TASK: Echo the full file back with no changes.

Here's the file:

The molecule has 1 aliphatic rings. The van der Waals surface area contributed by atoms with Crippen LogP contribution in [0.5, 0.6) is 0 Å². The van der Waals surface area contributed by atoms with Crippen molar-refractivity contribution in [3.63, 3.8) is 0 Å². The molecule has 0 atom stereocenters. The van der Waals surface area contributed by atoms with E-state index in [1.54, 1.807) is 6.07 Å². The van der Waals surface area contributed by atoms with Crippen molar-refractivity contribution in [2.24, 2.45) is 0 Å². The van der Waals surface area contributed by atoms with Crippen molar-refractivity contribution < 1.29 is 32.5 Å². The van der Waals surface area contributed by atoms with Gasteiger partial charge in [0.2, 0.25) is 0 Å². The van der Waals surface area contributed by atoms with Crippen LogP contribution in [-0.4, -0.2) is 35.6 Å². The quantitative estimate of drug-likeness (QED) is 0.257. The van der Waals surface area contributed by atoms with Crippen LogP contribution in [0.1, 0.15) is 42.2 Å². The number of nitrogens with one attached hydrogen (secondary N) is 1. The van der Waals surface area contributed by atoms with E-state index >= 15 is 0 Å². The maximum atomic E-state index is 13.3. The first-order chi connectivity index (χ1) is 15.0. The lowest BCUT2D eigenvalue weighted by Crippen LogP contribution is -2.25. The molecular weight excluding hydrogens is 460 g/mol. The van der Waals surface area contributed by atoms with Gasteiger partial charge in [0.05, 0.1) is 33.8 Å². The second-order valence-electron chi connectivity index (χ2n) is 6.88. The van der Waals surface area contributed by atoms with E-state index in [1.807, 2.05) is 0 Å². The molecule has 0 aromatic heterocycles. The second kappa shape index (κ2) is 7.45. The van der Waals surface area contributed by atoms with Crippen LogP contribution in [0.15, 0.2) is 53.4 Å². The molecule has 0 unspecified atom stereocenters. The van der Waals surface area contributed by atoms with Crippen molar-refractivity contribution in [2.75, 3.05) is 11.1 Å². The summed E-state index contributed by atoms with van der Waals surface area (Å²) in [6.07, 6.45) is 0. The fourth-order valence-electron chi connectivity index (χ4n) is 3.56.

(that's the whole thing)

The molecule has 1 aliphatic rings. The van der Waals surface area contributed by atoms with Crippen LogP contribution in [0.5, 0.6) is 0 Å². The van der Waals surface area contributed by atoms with Crippen molar-refractivity contribution in [3.63, 3.8) is 0 Å². The molecule has 0 atom stereocenters. The van der Waals surface area contributed by atoms with E-state index in [1.54, 1.807) is 6.07 Å². The van der Waals surface area contributed by atoms with Crippen molar-refractivity contribution in [2.24, 2.45) is 0 Å². The van der Waals surface area contributed by atoms with Crippen molar-refractivity contribution < 1.29 is 32.5 Å². The van der Waals surface area contributed by atoms with Gasteiger partial charge in [0.2, 0.25) is 0 Å². The van der Waals surface area contributed by atoms with Crippen LogP contribution in [-0.4, -0.2) is 35.6 Å². The quantitative estimate of drug-likeness (QED) is 0.257. The van der Waals surface area contributed by atoms with Crippen LogP contribution in [0.1, 0.15) is 42.2 Å². The number of nitrogens with one attached hydrogen (secondary N) is 1. The van der Waals surface area contributed by atoms with E-state index >= 15 is 0 Å². The maximum atomic E-state index is 13.3. The first-order chi connectivity index (χ1) is 15.0. The lowest BCUT2D eigenvalue weighted by Crippen LogP contribution is -2.25. The molecular weight excluding hydrogens is 460 g/mol. The van der Waals surface area contributed by atoms with Gasteiger partial charge in [0.05, 0.1) is 33.8 Å². The second-order valence-electron chi connectivity index (χ2n) is 6.88. The van der Waals surface area contributed by atoms with E-state index in [1.807, 2.05) is 0 Å². The molecule has 0 aromatic heterocycles. The second kappa shape index (κ2) is 7.45. The van der Waals surface area contributed by atoms with Crippen LogP contribution in [0.15, 0.2) is 53.4 Å². The molecule has 0 unspecified atom stereocenters. The van der Waals surface area contributed by atoms with Crippen molar-refractivity contribution in [2.75, 3.05) is 11.1 Å². The summed E-state index contributed by atoms with van der Waals surface area (Å²) in [6.07, 6.45) is 0. The fourth-order valence-electron chi connectivity index (χ4n) is 3.56.